A former Sinaloa cartel manager responsible for smuggling 15 to 20 tons of cocaine into the New York area hidden in rail tanker cars rigged with secret compartments testified Monday in Brooklyn federal court that accused drug kingpin Joaquín “El Chapo” Guzmán Loera claimed credit for the ingenious idea.
Tirso Martinez Sanchez, the fifth informant called by prosecutors to testify about the alleged $14 billion cocaine trafficking empire that Guzmán oversaw, said the accused drug lord’s claim came during a clandestine meeting in a cabin near Toluca, Mexico, shortly after he pulled off his first escape from prison.
A year earlier, Martinez had inherited responsibility for the cartel’s rail-trafficking operation that hid thousands of kilos of cocaine in secret compartments welded at either end of tankers shipping vegetable oil, and moved the tankers for unloading into private warehouses on rail spurs in the U.S.
“I was the inventor of that route,” Guzmán told Martinez at the 2001 meeting after he was taken to see the boss while wearing a hood in the back of a cargo van so he couldn’t identify the location.
Guzmán, 58, extradited from Mexico last year, went on trial Nov. 13. His trial, expected to last four months, began Nov. 13. He is charged with running a continuing criminal enterprise, cocaine and firearms trafficking.
Previous informants testifying have included Rey Zambada, the brother of Guzmán’s alleged cartel co-leader, Mayo Zambada, and a Colombian known as “Chupeta,” who said he was Guzmán’s chief supplier, providing vivid glimpses inside the operation of a criminal organization that was allegedly a key component of the drug epidemic that spilled onto U.S. streets for two decades.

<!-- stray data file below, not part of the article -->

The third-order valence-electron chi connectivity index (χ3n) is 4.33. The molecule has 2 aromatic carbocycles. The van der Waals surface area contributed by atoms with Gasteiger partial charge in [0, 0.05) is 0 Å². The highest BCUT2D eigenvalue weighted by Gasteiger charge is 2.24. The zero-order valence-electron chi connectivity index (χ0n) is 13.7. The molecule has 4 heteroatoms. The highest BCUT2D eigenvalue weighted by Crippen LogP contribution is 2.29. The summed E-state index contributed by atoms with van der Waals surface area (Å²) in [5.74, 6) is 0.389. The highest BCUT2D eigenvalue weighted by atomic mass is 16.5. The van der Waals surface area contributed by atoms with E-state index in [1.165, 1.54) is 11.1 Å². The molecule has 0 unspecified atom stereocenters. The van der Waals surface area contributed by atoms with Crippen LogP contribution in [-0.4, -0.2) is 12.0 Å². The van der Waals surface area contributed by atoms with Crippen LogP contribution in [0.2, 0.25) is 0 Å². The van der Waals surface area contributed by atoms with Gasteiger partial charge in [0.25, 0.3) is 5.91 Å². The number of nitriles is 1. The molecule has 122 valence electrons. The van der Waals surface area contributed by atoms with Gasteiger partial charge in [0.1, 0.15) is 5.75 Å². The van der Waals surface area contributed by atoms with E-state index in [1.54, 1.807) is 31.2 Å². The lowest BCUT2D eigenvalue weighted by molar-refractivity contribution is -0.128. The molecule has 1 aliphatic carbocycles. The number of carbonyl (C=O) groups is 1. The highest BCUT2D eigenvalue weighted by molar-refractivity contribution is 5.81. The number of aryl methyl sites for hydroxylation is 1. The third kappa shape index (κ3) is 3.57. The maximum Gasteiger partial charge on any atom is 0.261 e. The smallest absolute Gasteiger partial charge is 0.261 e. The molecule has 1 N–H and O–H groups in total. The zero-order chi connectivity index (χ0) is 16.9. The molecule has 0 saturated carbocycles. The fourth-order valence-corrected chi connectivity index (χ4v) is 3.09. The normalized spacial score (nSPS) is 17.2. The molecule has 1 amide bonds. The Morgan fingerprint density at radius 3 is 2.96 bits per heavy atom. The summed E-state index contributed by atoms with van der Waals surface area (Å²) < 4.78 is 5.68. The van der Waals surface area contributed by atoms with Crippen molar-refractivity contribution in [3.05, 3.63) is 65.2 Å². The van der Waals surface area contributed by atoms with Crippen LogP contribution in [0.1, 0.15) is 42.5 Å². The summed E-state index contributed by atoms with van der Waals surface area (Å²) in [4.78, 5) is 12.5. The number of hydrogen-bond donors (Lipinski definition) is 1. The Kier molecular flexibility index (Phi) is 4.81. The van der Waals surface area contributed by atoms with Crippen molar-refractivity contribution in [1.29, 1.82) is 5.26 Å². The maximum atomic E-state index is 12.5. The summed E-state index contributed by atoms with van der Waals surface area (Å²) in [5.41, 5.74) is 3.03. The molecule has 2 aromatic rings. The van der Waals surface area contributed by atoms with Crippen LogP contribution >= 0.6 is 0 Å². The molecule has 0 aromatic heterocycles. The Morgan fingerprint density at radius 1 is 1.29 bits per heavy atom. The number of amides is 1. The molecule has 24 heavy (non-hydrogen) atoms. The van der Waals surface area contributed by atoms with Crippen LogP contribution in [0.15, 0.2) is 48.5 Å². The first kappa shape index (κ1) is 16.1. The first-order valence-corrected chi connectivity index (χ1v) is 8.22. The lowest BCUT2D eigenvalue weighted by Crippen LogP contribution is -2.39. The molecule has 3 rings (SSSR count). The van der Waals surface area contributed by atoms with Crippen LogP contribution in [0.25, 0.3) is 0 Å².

Martinez said the rail cars were used for 18 to 20 shipments to Chicago, Los Angeles and New York between 2000 and 2003. Each load averaged 1,400 to 1,700 kilos, totaling 30 to 50 tons to all three cities worth between $500 million and $800 million, and the route was viewed by the cartel as “very safe.”
His profit, Martinez said, was $25 million to $30 million, much of it routed back to Mexico in the form of watches and diamond jewelry bought in Manhattan, or cash concealed in vehicles. He left school at 13 and couldn’t read, he said, but owned soccer teams and lost as much as $3 million betting on cockfights.
But Martinez, known in the cartel as “El Mechanico” and “El Futbolista,” said his share of the take was only 10 to 15 percent of the profits of Guzmán and the other bosses, and it was a job that came with special pressure
Occasionally, Martinez said, he was caught in the middle when Guzmán told him directly to ship his drugs, getting him in trouble with his direct supervisor, cartel leader Vicente Carrillo. And misunderstandings could be serious, Martinez said. Zambada, Martinez testified, once pointed a gun at his face when he became convinced one of his drug shipments was replaced with lower-quality cocaine.
The end came suddenly. In 2002, authorities in Brooklyn and Chicago raided warehouses where the cocaine had been moved from the train. Then, in 2003, a raid was conducted at a rail spur warehouse in Queens, with cocaine and the evidence of the secret compartment sitting in the tanker car.
The losses totaled $100 million. Guzmán, he was told, wanted him to come up with a new approach, using a new company shipping merchandise in boxcars with secret compartments instead of tankers. But Martinez said he believed his number was up and his life was at risk.
He quit in 2003, a few months after the last raid, he said.
“I didn’t want to keep working with them,” Martinez testified. “It was too much pressure.”
Testimony resumes on Tuesday.